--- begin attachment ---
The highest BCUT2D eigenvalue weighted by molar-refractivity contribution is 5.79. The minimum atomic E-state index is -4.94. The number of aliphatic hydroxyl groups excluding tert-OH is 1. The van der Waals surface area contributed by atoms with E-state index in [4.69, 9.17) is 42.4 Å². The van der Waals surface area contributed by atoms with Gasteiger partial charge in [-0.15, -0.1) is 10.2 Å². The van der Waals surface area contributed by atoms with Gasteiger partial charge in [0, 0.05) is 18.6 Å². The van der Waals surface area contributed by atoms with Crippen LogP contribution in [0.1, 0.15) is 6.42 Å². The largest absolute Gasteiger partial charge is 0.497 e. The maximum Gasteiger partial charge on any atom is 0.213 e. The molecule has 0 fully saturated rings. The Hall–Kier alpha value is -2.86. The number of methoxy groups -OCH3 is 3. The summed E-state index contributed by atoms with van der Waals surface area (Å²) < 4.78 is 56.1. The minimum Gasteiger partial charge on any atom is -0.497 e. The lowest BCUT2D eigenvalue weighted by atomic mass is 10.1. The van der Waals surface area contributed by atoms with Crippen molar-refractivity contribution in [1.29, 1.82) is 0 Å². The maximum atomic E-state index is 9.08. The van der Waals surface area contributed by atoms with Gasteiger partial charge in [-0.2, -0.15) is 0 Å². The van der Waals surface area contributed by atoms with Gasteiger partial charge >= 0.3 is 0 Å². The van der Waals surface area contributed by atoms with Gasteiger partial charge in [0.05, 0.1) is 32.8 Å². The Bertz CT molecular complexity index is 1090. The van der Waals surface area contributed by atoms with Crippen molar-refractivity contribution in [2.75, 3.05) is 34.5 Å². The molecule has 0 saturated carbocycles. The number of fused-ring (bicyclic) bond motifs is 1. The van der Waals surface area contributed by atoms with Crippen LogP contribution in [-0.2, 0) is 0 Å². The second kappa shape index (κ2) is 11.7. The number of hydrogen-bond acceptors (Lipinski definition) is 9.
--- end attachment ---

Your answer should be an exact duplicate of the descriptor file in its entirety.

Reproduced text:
The highest BCUT2D eigenvalue weighted by molar-refractivity contribution is 5.79. The minimum atomic E-state index is -4.94. The number of aliphatic hydroxyl groups excluding tert-OH is 1. The van der Waals surface area contributed by atoms with E-state index in [4.69, 9.17) is 42.4 Å². The van der Waals surface area contributed by atoms with Gasteiger partial charge in [-0.15, -0.1) is 10.2 Å². The van der Waals surface area contributed by atoms with Gasteiger partial charge in [0, 0.05) is 18.6 Å². The van der Waals surface area contributed by atoms with Crippen LogP contribution in [0.1, 0.15) is 6.42 Å². The largest absolute Gasteiger partial charge is 0.497 e. The maximum Gasteiger partial charge on any atom is 0.213 e. The molecule has 0 fully saturated rings. The Hall–Kier alpha value is -2.86. The number of methoxy groups -OCH3 is 3. The summed E-state index contributed by atoms with van der Waals surface area (Å²) < 4.78 is 56.1. The minimum Gasteiger partial charge on any atom is -0.497 e. The lowest BCUT2D eigenvalue weighted by atomic mass is 10.1. The van der Waals surface area contributed by atoms with Crippen molar-refractivity contribution in [1.29, 1.82) is 0 Å². The maximum atomic E-state index is 9.08. The van der Waals surface area contributed by atoms with Gasteiger partial charge in [-0.2, -0.15) is 0 Å². The van der Waals surface area contributed by atoms with Gasteiger partial charge >= 0.3 is 0 Å². The van der Waals surface area contributed by atoms with Gasteiger partial charge in [0.05, 0.1) is 32.8 Å². The Bertz CT molecular complexity index is 1090. The van der Waals surface area contributed by atoms with Crippen molar-refractivity contribution in [2.75, 3.05) is 34.5 Å². The molecule has 0 saturated carbocycles. The number of fused-ring (bicyclic) bond motifs is 1. The van der Waals surface area contributed by atoms with Crippen LogP contribution in [-0.2, 0) is 0 Å². The second kappa shape index (κ2) is 11.7. The number of hydrogen-bond acceptors (Lipinski definition) is 9.